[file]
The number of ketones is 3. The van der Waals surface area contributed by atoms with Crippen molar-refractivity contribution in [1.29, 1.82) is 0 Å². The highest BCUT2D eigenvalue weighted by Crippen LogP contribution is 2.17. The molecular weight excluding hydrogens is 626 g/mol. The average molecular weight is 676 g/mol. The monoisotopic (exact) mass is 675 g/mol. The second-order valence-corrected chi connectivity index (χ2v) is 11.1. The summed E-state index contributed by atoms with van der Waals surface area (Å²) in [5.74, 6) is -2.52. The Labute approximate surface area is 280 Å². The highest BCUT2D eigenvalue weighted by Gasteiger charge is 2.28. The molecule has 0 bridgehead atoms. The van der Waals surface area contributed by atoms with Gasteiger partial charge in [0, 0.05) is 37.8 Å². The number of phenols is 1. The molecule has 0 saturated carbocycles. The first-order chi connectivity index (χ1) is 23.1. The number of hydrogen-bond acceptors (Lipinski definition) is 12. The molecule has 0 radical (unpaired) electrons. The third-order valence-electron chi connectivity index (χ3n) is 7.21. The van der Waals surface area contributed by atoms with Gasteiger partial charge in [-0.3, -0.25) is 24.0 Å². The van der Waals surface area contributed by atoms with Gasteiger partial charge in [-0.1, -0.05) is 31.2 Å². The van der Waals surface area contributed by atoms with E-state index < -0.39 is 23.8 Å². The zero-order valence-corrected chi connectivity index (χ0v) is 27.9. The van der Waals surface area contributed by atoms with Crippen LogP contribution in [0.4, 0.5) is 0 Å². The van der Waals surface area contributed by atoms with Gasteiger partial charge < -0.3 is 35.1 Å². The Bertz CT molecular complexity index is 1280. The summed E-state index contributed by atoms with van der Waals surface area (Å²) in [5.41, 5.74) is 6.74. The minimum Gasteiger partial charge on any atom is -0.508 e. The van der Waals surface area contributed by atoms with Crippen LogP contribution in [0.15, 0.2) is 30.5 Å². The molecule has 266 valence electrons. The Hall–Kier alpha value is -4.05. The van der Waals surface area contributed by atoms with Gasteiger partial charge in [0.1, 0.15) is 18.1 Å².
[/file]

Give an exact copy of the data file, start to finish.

The number of ketones is 3. The van der Waals surface area contributed by atoms with Crippen molar-refractivity contribution in [1.29, 1.82) is 0 Å². The highest BCUT2D eigenvalue weighted by Crippen LogP contribution is 2.17. The molecular weight excluding hydrogens is 626 g/mol. The average molecular weight is 676 g/mol. The monoisotopic (exact) mass is 675 g/mol. The second-order valence-corrected chi connectivity index (χ2v) is 11.1. The summed E-state index contributed by atoms with van der Waals surface area (Å²) in [5.74, 6) is -2.52. The Labute approximate surface area is 280 Å². The highest BCUT2D eigenvalue weighted by Gasteiger charge is 2.28. The molecule has 0 bridgehead atoms. The van der Waals surface area contributed by atoms with Gasteiger partial charge in [0, 0.05) is 37.8 Å². The number of phenols is 1. The molecule has 0 saturated carbocycles. The first-order chi connectivity index (χ1) is 23.1. The number of hydrogen-bond acceptors (Lipinski definition) is 12. The molecule has 0 radical (unpaired) electrons. The third-order valence-electron chi connectivity index (χ3n) is 7.21. The van der Waals surface area contributed by atoms with Gasteiger partial charge in [-0.3, -0.25) is 24.0 Å². The van der Waals surface area contributed by atoms with Gasteiger partial charge in [-0.1, -0.05) is 31.2 Å². The van der Waals surface area contributed by atoms with E-state index < -0.39 is 23.8 Å². The zero-order valence-corrected chi connectivity index (χ0v) is 27.9. The van der Waals surface area contributed by atoms with Crippen LogP contribution in [0.4, 0.5) is 0 Å². The van der Waals surface area contributed by atoms with Gasteiger partial charge < -0.3 is 35.1 Å². The Bertz CT molecular complexity index is 1280. The summed E-state index contributed by atoms with van der Waals surface area (Å²) in [5.41, 5.74) is 6.74. The minimum Gasteiger partial charge on any atom is -0.508 e. The van der Waals surface area contributed by atoms with Crippen LogP contribution in [0.15, 0.2) is 30.5 Å². The molecule has 266 valence electrons. The Hall–Kier alpha value is -4.05. The van der Waals surface area contributed by atoms with Gasteiger partial charge in [0.1, 0.15) is 18.1 Å².